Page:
But Swann told himself that if he could make Odette feel (by consenting to meet her only after dinner) that there were other pleasures which he preferred to that of her company, then the desire that she felt for his would be all the longer in reaching the point of satiety. Besides, as he infinitely preferred to Odette’s style of beauty that of a young seamstress, as fresh and plump as a rose, with whom he was smitten, he preferred to spend the first part of the evening with her, knowing that he was sure to see Odette later on. It was for the same reason that he never allowed Odette to call for him at his house, to take him on to the Verdurins’. The little seamstress would wait for him at a street corner which Rémi, his coachman, knew; she would jump in beside him, and remain in his arms until the carriage drew up at the Verdurins’. He would enter the drawing-room; and there, while Mme Verdurin, pointing to the roses which he had sent her that morning, said: “I’m furious with you,” and sent him to the place kept for him beside Odette, the pianist would play to them—for their two selves—the little phrase by Vinteuil which was, so to speak, the national anthem of their love. He would begin with the sustained tremolos of the violin part which for several bars were heard alone, filling the whole foreground; until suddenly they seemed to draw aside, and—as in those interiors by Pieter de Hooch which are deepened by the narrow frame of a half-opened door, in the far distance, of a different colour, velvety with the radiance of some intervening light—the little phrase appeared, dancing, pastoral, interpolated, episodic, belonging to another world. It rippled past, simple and immortal, scattering on every side the bounties of its grace, with the same ineffable smile; but Swann thought that he could now discern in it some disenchantment. It seemed to be aware how vain, how hollow was the happiness to which it showed the way. In its airy grace there was the sense of something over and done with, like the mood of philosophic detachment which follows an outburst of vain regret. But all this mattered little to him; he contemplated the little phrase less in its own light—in what it might express to a musician who knew nothing of the existence of him and Odette when he had composed it, and to all those who would hear it in centuries to come—than as a pledge, a token of his love, which made even the Verdurins and their young pianist think of Odette at the same time as himself—which bound her to him by a lasting tie; so much so that (whimsically entreated by Odette) he had abandoned the idea of getting some professional to play over to him the whole sonata, of which he still knew no more than this one passage. “Why do you want the rest?” she had asked him. “Our little bit; that’s all we need.” Indeed, agonised by the reflection, as it floated by, so near and yet so infinitely remote, that while it was addressed to them it did not know them, he almost regretted that it had a meaning of its own, an intrinsic and unalterable beauty, extraneous to themselves, just as in the jewels given to us, or even in the letters written to us by a woman we love, we find fault with the water of the stone, or with the words of the message, because they are not fashioned exclusively from the essence of a transient liaison and a particular person.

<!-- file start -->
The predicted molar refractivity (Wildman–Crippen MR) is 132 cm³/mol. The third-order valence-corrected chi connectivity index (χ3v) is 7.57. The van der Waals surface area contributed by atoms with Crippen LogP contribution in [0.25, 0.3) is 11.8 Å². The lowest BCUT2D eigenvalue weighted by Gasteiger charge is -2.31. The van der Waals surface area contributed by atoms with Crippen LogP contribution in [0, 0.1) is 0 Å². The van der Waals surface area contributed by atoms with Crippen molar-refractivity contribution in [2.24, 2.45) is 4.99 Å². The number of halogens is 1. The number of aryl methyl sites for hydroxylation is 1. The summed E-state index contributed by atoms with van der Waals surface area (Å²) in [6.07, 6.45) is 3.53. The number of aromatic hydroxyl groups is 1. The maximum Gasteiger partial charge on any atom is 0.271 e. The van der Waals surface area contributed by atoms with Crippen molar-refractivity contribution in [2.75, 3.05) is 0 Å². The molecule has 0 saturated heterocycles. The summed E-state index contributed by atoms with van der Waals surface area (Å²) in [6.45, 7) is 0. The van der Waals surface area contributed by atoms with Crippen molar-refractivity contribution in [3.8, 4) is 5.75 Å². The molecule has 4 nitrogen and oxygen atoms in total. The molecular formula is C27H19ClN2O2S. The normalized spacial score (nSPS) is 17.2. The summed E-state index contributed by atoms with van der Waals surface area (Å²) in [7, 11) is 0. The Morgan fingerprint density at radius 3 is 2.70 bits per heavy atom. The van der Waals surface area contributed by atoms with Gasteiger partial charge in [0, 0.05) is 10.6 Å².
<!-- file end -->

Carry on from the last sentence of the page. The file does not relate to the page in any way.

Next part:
Source: Proust, Marcel. The Modern Library In Search of Lost Time, Complete and Unabridged 6-Book Bundle (Modern Library Classics). Random House Publishing Group. Kindle Edition. Locations 15628 and 4175.